How a staff of four, a multi-million dollar budget and 275 volunteers operate an event that attracts up to 65,000 attendees
WARRENTON, Va., July 15, 2019—It sounds like a complicated eighth grade math problem—how does one of the region’s oldest and largest, outdoor, nonprofit events succeed with just four full-time employees and attract up to 65,000 attendees?
The Virginia Gold Cup, having just completed its 94th year, provides an amazing case study in event management. The organization, a 501(c)4, has a year-round staff of four employees, with the recent addition of the fourth. For an event the size and scope of the Virginia Gold Cup, this is a phenomenal achievement.
Not only does the staff of four oversee parking spaces, tent spaces, rail spots and ticket sales, they also have logistics that would make many professional event planner’s head spin. From officials, patrol judges, timers, veterinarians, blacksmiths, stall builders and stable directors to car parkers, caterers, tent installers, program sales and program ad sales, ticket sales and all of the infrastructure required for pari-mutuel wagering—the event is a true testament to highly efficient team work and office coordination.
Probably even more surprising is the fact that the event is accomplished on a very tight (and small) budget. “As a non-profit, there is no profit,” stated Dr. William Allison, president of the Virginia Gold Cup Association. “While millions of dollars come in, millions also go out to pay for this high-caliber event.” Because the event is so large and so well run, many outsiders think it is a big money maker. When ticket prices and structure went up recently for the first time in 7 years, some attendees balked at the cost. “Having not raised ticket prices for years as our expenses have gone up, we had no choice,” Allison explained.
The highly complicated infrastructure that includes tents and stalls for horses as well as those for the party goers, on-site emergency equipment and security, catering, tents, tables and chairs, golf carts, walkie-talkies, outdoor speakers, indoor televisions for the tents and a full broadcast system including jumbotrons, signage, teller locations with electricity, wi-fi installations, and a host of other components too extensive to list, makes this a very costly event. There are also the purses that are provided for the race winners that are a significant financial cost but necessary to attract the owners, trainers, jockeys and horses.
More than 275 volunteers participate in each Virginia Gold Cup. Each has an advance assignment and briefing and plays an integral part in pulling off the event.
“In addition to public attendance, we have owners, trainers, grooms and jockeys in attendance,” said Allison. That means handling horse entries for the more than 90 horses, horse van arrival and parking and all other stabling logistics. “Because this event has sanctioned, pari-mutuel wagering, we have to have special security for jockeys, grooms and horses,” Allison continued.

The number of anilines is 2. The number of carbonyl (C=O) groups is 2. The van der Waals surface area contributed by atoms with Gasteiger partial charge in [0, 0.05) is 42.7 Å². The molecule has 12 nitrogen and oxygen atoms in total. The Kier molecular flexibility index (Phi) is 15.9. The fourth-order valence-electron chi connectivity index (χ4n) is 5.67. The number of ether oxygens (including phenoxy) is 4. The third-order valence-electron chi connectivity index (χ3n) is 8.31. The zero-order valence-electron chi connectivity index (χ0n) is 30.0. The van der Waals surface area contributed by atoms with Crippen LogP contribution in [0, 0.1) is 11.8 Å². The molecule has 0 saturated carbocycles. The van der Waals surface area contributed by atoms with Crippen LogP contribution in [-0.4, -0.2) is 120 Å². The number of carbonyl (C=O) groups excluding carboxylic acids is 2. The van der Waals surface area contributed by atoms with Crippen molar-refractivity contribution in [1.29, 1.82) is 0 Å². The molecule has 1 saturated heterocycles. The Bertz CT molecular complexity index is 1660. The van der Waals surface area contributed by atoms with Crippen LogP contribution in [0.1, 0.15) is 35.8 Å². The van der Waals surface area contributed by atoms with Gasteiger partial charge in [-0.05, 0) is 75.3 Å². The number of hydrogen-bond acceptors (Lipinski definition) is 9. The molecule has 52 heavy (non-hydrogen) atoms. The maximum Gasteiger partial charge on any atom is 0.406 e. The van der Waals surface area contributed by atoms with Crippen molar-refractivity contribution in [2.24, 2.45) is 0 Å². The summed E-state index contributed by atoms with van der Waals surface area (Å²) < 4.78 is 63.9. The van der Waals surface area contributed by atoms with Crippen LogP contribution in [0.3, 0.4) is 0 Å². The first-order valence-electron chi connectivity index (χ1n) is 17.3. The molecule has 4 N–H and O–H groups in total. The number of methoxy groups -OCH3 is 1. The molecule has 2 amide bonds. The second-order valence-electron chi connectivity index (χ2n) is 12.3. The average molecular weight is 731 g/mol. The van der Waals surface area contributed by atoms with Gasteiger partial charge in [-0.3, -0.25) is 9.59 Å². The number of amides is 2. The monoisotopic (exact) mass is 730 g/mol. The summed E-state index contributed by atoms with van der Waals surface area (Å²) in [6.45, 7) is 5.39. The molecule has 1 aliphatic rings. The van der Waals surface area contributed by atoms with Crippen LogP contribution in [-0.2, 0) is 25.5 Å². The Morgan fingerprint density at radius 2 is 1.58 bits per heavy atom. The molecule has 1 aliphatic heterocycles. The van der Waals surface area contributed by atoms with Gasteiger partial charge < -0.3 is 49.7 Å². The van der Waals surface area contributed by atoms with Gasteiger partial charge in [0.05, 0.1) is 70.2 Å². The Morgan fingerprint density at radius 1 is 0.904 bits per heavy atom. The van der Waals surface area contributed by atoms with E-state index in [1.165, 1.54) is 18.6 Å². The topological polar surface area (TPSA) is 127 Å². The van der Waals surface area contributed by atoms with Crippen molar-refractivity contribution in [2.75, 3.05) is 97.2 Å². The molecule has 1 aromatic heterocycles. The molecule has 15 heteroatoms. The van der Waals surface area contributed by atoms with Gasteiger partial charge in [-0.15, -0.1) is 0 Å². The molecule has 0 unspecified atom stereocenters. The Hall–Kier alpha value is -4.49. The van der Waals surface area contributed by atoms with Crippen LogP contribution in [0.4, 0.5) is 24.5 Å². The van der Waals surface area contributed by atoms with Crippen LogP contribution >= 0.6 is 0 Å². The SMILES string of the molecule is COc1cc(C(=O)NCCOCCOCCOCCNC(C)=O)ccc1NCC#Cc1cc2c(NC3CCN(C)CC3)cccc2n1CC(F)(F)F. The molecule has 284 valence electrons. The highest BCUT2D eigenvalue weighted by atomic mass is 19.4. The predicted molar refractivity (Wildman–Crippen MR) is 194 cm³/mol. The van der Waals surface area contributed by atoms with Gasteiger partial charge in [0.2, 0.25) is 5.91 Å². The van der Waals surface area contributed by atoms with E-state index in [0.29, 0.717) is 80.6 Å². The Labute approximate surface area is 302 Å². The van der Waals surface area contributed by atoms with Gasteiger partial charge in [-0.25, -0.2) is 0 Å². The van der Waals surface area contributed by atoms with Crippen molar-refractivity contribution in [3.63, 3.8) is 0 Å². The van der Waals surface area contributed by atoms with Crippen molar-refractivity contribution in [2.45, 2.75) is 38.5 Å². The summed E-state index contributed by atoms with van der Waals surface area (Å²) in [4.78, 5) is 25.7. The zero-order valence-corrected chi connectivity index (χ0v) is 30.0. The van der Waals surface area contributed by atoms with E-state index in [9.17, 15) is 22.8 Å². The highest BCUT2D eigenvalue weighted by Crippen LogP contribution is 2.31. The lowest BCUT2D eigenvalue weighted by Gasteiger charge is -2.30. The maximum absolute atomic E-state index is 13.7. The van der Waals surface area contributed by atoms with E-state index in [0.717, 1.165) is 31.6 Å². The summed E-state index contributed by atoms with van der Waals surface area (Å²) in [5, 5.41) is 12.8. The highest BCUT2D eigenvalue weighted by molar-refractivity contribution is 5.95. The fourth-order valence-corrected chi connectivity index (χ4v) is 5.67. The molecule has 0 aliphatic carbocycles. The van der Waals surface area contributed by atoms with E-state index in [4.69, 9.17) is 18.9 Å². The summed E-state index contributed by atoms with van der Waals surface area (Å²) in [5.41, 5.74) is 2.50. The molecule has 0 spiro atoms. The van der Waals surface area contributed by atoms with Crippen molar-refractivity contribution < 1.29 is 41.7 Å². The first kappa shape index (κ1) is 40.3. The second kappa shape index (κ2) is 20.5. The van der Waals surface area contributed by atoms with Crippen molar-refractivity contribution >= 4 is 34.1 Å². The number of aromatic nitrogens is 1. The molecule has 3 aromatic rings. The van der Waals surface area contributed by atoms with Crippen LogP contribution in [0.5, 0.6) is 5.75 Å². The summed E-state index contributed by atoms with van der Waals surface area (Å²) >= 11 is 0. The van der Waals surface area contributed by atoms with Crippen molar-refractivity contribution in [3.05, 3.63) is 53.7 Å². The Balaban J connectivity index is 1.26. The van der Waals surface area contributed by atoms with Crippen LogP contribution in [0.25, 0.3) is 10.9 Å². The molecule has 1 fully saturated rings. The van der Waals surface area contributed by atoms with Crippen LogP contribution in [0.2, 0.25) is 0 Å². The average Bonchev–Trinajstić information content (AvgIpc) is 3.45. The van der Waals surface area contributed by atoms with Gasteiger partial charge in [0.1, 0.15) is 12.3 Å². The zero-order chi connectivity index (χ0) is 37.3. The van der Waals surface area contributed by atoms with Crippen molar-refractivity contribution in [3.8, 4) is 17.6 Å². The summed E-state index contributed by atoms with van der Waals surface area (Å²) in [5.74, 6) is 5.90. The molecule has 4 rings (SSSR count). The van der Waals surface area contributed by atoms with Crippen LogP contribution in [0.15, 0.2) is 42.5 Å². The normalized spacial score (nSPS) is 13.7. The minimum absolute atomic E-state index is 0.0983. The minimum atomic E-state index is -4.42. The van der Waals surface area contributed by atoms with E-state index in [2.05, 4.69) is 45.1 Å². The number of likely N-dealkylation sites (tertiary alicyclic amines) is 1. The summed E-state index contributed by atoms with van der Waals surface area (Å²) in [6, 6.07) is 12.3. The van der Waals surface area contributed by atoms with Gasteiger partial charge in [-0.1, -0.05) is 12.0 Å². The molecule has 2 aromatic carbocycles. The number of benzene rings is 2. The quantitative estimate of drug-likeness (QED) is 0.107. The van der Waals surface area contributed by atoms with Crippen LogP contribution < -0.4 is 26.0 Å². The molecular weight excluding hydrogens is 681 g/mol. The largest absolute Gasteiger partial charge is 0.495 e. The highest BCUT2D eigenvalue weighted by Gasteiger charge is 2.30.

While the event itself is not a money-maker for the Virginia Gold Cup Association, it is a large benefit for the community. The event pays a fee to Great Meadow and uses a number of community vendors including local caterers. It also provides funding to area non-profits who bring members to come and volunteer at the event parking cars, selling programs, checking and selling tickets, etc. Organizations such as the Fauquier High School Boosters, Liberty High School ROTC, the Kettle Run High School Music Department, the Warrenton/Fauquier Lyons Club, Orlean Volunteer Fire Department and more, receive more than $17,000 for providing volunteers.
“Our attendees have a substantial economic impact on the county too,” stated Allison. “By conservative estimates, these attendees bring in more than $1.25 million to the area.” The figure is based on a conservative estimate of 50,000 attendees with each spending an average of $25 in the region, outside of the Gold Cup. This does not include purchases made within the event at vendor tents, food trucks, etc. The Virginia Tourism Corporation uses $91.61 per person per day to determine economic impact of visitors.
“We put on this event because we love it,” Allison explained. “We love supporting the community and the Virginia horse industry.” Allison, who himself has contributed thousands of volunteer hours to the event, has now turned his attention to the 82nd running of the International Gold Cup that takes place on Saturday, October 26. Meanwhile, the mighty team of four are splitting their time working on the International Gold Cup as well as the 95th annual Virginia Gold Cup taking place on Saturday, May 3 in 2020. Work is already underway producing programs and designing tickets; selling tickets; tents and rail spots; ordering tents, golf carts, walkie-talkies, fencing, tables and chairs, horse stalls and porto-johns; hiring security, working with caterers on menus, putting together course maps and looking for corporate sponsors who want great visibility at a high-caliber event with a large, captive audience and streamlined precision behind the scenes.
For more information, visit www.vagoldcup.com.